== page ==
Compare this with more conventional applications of pressing, for instance a traditional barbell overhead press. With the BB overhead press the athlete is constrained to the fixed nature of the barbell. This limits the freedom of movement for the joint, forcing a predominantly linear POM for the athlete. Aside from inflicting pain, this can also inhibit the arthrokinematics at the shoulder by constraining the utilization of individual movement signatures.
We also need to remain cognizant of what’s occurring at the scapula. Using another conventional pressing option such as the bench press for comparison, the landmine promotes uninhibited full scapular motion, whereas the bench press obviously subdues scapular action. I would argue that there is no better way to train full scapular motion under load than with the landmine. Even if we use a more reasonable comparison, one of the more common tendencies with conventional overhead press variations is excessively shrugging up with the traps and dumping into lumbar extension to stabilize overhead. Whereas with the landmine we don’t have a direct vertical axis bearing down, it’s much easier to control trap engagement while also maintaining a stable, neutral lumbar. None of this is to say there’s anything wrong with bench or OH press, but with an injured population especially, I feel the landmine has some decisive advantages.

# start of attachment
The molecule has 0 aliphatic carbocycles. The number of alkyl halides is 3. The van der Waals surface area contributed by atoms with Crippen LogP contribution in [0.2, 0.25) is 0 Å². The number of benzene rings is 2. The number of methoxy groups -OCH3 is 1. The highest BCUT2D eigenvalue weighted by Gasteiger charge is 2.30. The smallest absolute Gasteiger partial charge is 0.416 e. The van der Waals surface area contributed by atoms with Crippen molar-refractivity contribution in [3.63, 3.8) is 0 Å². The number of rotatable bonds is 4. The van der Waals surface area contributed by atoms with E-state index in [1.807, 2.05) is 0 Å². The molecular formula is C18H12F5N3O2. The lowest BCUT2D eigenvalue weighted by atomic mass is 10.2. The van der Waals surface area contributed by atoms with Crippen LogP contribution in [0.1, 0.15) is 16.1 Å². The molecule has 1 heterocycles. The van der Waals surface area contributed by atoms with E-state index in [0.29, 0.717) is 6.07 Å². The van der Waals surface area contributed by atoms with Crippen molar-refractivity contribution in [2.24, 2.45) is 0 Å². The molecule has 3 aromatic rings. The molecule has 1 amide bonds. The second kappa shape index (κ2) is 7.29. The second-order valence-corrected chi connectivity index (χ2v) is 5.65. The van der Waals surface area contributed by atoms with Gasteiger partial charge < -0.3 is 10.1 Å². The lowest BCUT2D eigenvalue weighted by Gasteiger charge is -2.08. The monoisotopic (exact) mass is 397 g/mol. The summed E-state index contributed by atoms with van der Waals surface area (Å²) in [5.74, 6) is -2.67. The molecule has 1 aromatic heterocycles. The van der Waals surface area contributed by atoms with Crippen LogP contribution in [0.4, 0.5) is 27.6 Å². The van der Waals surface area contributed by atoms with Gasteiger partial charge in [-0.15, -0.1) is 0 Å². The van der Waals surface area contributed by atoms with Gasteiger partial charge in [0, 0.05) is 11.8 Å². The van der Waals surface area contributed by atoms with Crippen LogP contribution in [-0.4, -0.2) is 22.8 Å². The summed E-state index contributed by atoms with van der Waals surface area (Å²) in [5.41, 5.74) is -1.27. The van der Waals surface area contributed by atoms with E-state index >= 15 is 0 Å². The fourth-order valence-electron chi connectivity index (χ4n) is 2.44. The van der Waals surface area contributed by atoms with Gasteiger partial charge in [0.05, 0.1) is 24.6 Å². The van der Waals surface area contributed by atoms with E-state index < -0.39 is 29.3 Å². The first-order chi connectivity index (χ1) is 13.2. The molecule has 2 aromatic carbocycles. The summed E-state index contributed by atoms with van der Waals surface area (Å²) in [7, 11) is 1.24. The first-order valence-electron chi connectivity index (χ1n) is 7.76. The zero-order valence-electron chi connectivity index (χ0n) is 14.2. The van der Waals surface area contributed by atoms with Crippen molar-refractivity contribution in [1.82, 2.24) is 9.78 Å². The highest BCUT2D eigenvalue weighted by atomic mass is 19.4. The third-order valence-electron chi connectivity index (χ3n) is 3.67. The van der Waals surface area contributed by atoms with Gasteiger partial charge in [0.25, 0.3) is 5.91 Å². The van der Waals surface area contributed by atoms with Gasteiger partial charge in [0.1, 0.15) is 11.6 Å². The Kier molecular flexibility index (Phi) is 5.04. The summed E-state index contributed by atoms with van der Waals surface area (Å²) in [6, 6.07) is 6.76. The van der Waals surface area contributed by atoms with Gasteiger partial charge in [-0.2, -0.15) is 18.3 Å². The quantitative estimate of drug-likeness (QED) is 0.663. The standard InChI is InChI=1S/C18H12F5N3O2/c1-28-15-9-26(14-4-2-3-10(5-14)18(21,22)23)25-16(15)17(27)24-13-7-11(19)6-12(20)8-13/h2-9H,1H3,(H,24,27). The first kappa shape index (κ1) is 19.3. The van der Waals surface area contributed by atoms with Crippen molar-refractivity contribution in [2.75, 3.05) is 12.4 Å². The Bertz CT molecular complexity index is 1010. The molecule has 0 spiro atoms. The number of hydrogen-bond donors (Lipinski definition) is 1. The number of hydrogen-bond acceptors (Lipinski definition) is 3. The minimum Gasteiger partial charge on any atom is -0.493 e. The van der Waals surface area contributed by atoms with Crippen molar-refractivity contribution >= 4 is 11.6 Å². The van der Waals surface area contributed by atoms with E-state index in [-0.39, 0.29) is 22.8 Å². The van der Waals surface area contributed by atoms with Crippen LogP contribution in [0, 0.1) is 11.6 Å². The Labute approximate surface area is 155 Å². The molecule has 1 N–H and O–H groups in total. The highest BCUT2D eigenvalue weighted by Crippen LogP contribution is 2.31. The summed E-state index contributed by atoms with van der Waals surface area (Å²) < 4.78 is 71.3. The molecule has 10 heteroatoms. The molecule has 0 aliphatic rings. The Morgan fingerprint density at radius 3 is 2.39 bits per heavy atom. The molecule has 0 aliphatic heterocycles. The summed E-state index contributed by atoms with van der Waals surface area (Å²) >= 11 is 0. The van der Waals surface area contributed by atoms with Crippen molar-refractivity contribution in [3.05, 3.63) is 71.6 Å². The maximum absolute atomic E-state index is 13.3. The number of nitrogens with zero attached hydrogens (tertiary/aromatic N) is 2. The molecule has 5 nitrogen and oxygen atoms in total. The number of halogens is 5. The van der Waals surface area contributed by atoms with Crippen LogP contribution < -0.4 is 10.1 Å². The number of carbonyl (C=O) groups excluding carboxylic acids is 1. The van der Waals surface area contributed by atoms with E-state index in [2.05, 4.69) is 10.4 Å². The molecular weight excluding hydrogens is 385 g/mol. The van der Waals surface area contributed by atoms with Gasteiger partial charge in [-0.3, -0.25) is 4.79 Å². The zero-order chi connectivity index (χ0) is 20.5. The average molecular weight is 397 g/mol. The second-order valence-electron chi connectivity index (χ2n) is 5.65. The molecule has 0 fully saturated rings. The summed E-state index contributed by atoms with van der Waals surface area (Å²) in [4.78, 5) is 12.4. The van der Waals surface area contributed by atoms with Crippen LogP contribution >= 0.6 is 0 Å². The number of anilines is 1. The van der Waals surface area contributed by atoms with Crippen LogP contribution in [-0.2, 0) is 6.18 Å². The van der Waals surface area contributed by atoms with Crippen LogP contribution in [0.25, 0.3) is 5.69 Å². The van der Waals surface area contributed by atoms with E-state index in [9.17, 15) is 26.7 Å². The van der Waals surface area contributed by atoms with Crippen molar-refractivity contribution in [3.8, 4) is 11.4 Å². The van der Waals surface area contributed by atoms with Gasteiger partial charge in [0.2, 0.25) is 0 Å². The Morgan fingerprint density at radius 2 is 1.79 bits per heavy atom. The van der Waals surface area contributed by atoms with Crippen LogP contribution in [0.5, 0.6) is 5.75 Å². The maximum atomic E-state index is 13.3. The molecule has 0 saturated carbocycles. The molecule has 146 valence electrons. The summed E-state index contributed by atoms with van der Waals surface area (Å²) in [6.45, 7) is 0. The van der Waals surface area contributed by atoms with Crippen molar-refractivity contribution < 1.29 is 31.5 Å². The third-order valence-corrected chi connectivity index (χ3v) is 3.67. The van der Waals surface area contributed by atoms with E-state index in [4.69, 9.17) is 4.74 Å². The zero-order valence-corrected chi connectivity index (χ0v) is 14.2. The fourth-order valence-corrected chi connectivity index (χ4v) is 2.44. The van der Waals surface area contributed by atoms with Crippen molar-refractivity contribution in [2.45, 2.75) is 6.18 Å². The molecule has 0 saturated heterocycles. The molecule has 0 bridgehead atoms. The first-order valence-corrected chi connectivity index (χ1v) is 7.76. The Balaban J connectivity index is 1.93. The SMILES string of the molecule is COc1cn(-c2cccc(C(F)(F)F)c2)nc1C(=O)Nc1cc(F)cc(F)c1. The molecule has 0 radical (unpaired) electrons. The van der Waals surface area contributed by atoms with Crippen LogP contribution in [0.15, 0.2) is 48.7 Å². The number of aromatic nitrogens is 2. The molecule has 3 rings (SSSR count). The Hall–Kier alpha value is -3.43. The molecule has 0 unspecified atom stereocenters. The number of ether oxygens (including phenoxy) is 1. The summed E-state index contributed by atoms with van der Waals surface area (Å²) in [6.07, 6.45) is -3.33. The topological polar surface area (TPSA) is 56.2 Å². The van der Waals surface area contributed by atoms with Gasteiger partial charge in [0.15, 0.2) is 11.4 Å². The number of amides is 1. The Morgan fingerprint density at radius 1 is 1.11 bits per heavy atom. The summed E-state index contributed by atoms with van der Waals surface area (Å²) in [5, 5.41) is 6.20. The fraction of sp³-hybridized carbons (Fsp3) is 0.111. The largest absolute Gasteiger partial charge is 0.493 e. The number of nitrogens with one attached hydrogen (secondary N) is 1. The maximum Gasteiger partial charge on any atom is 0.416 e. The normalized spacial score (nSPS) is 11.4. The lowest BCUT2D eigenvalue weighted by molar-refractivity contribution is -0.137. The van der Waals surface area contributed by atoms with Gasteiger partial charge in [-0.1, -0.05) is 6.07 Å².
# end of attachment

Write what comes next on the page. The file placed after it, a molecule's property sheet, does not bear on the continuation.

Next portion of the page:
When athletes are coming off of injury, particularly those that are severe and/or require surgery there is going to be an enormous drop in confidence. One of the premiere goals for the coach should always be to indirectly improve an athlete’s confidence by taking them from thinking they can’t, to proving they can. A major tool to assist with this is providing them with exercises that promote a higher degree of biofeedback. At the end of the day, no matter how good we are or how tight the rapport is with the athlete your word will only carry so far. We are proprioceptive and kinesthetic organisms- we need to feel to improve.